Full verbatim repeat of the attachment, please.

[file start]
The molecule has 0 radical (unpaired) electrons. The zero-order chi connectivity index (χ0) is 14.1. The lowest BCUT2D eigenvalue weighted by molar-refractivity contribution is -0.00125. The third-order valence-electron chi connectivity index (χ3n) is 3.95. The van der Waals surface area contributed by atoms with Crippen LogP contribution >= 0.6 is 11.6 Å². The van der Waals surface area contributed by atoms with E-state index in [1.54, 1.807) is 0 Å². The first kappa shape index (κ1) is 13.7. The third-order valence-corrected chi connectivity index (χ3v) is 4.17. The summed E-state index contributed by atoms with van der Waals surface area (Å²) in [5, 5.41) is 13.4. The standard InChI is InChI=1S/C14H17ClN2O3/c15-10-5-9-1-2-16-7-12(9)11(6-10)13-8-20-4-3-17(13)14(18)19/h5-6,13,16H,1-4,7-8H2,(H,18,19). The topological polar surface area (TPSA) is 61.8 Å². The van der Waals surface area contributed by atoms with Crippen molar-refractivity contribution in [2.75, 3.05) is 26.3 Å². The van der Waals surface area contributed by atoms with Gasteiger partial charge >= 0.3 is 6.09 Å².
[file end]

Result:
The molecule has 0 radical (unpaired) electrons. The zero-order chi connectivity index (χ0) is 14.1. The lowest BCUT2D eigenvalue weighted by molar-refractivity contribution is -0.00125. The third-order valence-electron chi connectivity index (χ3n) is 3.95. The van der Waals surface area contributed by atoms with Crippen LogP contribution >= 0.6 is 11.6 Å². The van der Waals surface area contributed by atoms with E-state index in [1.54, 1.807) is 0 Å². The first kappa shape index (κ1) is 13.7. The third-order valence-corrected chi connectivity index (χ3v) is 4.17. The summed E-state index contributed by atoms with van der Waals surface area (Å²) in [5, 5.41) is 13.4. The standard InChI is InChI=1S/C14H17ClN2O3/c15-10-5-9-1-2-16-7-12(9)11(6-10)13-8-20-4-3-17(13)14(18)19/h5-6,13,16H,1-4,7-8H2,(H,18,19). The topological polar surface area (TPSA) is 61.8 Å². The van der Waals surface area contributed by atoms with Crippen molar-refractivity contribution in [2.75, 3.05) is 26.3 Å². The van der Waals surface area contributed by atoms with Gasteiger partial charge >= 0.3 is 6.09 Å².